Marco Rubio gives Republicans important fresh face

Bailey Ethier

Eight years ago to this day, eventual Republican presidential nominee John McCain was third in the polls, behind Rudy Giuliani, former mayor of New York City, and the late Fred Thompson, former Tennessee senator. 

Four years ago to this day, eventual Republican presidential nominee Mitt Romney only had a slight lead in the polls over Herman Cain, former president of the National Restaurant Association, and would shortly be overtaken by Newt Gingrich, former speaker of the House.

These polls conducted so far in advance of the election aren’t accurate representations of who will win the nomination.

Furthermore, neither the Republican nor Democratic Party has nominated a candidate with no prior political experience since the GOP nominated Dwight Eisenhower in the 1950s. And neither party has ever nominated a candidate with zero political or military experience. 

So while Trump and Carson may lead the polls today, if history is any indicator, Marco Rubio, Jeb Bush, Ted Cruz or John Kasich have the best chance of winning due to their experience. Yet Cruz is most likely too conservative and Kasich too liberal to win the nomination.

Thus, the race for the GOP nomination is a battle of contrasting styles between Florida’s former two-term governor and its current junior senator.

As the more experienced of the two Floridians, Bush often cites his gubernatorial record. Yet, the self-described introvert has lacked pizzazz in the debates, opting for substance over style.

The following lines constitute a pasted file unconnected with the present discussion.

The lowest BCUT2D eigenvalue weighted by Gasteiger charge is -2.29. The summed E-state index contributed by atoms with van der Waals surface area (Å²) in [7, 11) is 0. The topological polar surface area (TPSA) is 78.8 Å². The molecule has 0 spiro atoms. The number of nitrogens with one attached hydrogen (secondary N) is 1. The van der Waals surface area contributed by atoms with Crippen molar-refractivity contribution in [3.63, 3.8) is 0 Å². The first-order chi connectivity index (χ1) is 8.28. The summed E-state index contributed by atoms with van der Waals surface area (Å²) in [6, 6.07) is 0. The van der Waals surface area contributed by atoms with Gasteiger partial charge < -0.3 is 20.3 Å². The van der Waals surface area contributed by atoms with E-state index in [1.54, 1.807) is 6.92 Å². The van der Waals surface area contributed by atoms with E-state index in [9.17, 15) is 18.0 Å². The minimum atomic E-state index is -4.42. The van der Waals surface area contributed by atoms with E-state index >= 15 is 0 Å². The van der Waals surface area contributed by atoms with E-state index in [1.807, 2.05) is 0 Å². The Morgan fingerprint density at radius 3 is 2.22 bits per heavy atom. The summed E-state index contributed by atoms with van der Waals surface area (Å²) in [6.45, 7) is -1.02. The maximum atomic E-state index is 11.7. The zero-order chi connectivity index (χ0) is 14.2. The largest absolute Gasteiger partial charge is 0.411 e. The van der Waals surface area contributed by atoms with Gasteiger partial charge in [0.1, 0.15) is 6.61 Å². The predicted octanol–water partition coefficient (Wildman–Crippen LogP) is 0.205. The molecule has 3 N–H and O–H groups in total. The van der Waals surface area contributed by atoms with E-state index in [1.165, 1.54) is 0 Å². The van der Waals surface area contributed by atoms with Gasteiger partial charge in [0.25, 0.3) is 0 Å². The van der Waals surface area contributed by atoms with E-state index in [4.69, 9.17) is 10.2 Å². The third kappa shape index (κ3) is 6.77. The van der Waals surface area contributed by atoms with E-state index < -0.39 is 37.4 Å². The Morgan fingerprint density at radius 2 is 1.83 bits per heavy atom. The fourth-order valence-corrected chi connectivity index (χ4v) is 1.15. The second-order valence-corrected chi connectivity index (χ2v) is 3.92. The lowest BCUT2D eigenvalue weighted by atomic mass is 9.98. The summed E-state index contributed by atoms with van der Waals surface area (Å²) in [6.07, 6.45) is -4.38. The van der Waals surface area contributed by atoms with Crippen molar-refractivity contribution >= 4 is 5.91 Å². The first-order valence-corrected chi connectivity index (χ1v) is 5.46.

It’s unfair that Jeb is connected with his father and brother, George W., but it is a reality. As Shooter Russell, state director of Jeb Bush’s Mission: NEXT program and government sophomore said, Bush’s association with his family shouldn’t be a turnoff to voters. 

“People believe that the Bush name is a weakness but it’s not. Jeb is his own man and has a track record to prove that,” Russell said. “He’s not going to tailor his comments or tailor his views based on what he feels is politically expedient.”

Rubio, on the other hand, has aimed to evoke emotional reactions and excitement from his audiences by insisting that the focus should be more on a candidate’s ideas than experience. He oozes optimism for “a new American century.” And as the son of Cuban refugees, he’s Latino, a demographic that the GOP has lacked support from in previous elections.

Rubio is new, less experienced than Bush, a fresh face, whatever you want to call it — and that’s exactly what the GOP needs in this election.

Ethier is a journalism freshman from Westport, Connecticut. Follow him on Twitter @baileyethier.